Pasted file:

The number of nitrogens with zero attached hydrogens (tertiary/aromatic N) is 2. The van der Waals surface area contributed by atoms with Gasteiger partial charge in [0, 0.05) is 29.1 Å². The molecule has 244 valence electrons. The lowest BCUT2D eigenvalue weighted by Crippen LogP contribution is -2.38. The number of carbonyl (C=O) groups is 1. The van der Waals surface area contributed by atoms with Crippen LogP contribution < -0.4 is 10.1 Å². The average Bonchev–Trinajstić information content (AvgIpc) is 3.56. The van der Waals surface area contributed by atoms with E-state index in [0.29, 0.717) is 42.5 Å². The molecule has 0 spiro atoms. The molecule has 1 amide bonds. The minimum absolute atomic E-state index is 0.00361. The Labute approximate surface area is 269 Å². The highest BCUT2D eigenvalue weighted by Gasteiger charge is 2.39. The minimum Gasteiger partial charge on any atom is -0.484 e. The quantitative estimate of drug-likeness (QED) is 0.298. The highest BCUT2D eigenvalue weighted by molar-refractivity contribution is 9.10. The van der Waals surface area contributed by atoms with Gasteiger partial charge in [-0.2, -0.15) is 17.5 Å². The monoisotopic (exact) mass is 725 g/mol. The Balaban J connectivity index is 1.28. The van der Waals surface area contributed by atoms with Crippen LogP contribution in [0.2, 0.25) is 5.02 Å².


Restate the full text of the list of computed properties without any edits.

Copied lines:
The number of nitrogens with zero attached hydrogens (tertiary/aromatic N) is 2. The van der Waals surface area contributed by atoms with Gasteiger partial charge in [0, 0.05) is 29.1 Å². The molecule has 244 valence electrons. The lowest BCUT2D eigenvalue weighted by Crippen LogP contribution is -2.38. The number of carbonyl (C=O) groups is 1. The van der Waals surface area contributed by atoms with Crippen LogP contribution < -0.4 is 10.1 Å². The average Bonchev–Trinajstić information content (AvgIpc) is 3.56. The van der Waals surface area contributed by atoms with E-state index in [0.29, 0.717) is 42.5 Å². The molecule has 0 spiro atoms. The molecule has 1 amide bonds. The minimum absolute atomic E-state index is 0.00361. The Labute approximate surface area is 269 Å². The highest BCUT2D eigenvalue weighted by Gasteiger charge is 2.39. The minimum Gasteiger partial charge on any atom is -0.484 e. The quantitative estimate of drug-likeness (QED) is 0.298. The highest BCUT2D eigenvalue weighted by molar-refractivity contribution is 9.10. The van der Waals surface area contributed by atoms with Gasteiger partial charge in [-0.2, -0.15) is 17.5 Å². The monoisotopic (exact) mass is 725 g/mol. The Balaban J connectivity index is 1.28. The van der Waals surface area contributed by atoms with Crippen LogP contribution in [0.2, 0.25) is 5.02 Å².